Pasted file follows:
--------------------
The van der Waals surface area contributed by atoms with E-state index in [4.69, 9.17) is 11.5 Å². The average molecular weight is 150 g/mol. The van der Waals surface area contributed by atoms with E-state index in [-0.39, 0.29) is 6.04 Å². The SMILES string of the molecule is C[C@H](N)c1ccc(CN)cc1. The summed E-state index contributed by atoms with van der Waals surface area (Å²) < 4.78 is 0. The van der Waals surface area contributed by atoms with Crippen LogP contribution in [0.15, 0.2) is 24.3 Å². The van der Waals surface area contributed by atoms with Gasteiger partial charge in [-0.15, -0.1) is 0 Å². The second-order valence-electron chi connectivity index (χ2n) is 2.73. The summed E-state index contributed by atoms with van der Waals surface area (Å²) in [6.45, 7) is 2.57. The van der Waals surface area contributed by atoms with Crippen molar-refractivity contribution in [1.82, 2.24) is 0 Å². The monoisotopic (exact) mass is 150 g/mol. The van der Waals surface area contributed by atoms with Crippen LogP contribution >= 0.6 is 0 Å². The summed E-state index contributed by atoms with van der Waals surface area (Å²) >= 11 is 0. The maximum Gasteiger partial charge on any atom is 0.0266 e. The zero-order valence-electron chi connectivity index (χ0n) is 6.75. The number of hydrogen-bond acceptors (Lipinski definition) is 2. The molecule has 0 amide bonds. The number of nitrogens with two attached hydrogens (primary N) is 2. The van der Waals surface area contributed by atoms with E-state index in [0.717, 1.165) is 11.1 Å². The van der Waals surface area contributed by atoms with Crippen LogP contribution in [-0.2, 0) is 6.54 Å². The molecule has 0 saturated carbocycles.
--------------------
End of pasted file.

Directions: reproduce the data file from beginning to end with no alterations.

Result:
The van der Waals surface area contributed by atoms with E-state index in [4.69, 9.17) is 11.5 Å². The average molecular weight is 150 g/mol. The van der Waals surface area contributed by atoms with E-state index in [-0.39, 0.29) is 6.04 Å². The SMILES string of the molecule is C[C@H](N)c1ccc(CN)cc1. The summed E-state index contributed by atoms with van der Waals surface area (Å²) < 4.78 is 0. The van der Waals surface area contributed by atoms with Crippen LogP contribution in [0.15, 0.2) is 24.3 Å². The van der Waals surface area contributed by atoms with Gasteiger partial charge in [-0.15, -0.1) is 0 Å². The second-order valence-electron chi connectivity index (χ2n) is 2.73. The summed E-state index contributed by atoms with van der Waals surface area (Å²) in [6.45, 7) is 2.57. The van der Waals surface area contributed by atoms with Crippen molar-refractivity contribution in [1.82, 2.24) is 0 Å². The monoisotopic (exact) mass is 150 g/mol. The van der Waals surface area contributed by atoms with Crippen LogP contribution >= 0.6 is 0 Å². The summed E-state index contributed by atoms with van der Waals surface area (Å²) >= 11 is 0. The maximum Gasteiger partial charge on any atom is 0.0266 e. The zero-order valence-electron chi connectivity index (χ0n) is 6.75. The number of hydrogen-bond acceptors (Lipinski definition) is 2. The molecule has 0 amide bonds. The number of nitrogens with two attached hydrogens (primary N) is 2. The van der Waals surface area contributed by atoms with E-state index in [0.717, 1.165) is 11.1 Å². The van der Waals surface area contributed by atoms with Crippen LogP contribution in [-0.2, 0) is 6.54 Å². The molecule has 0 saturated carbocycles.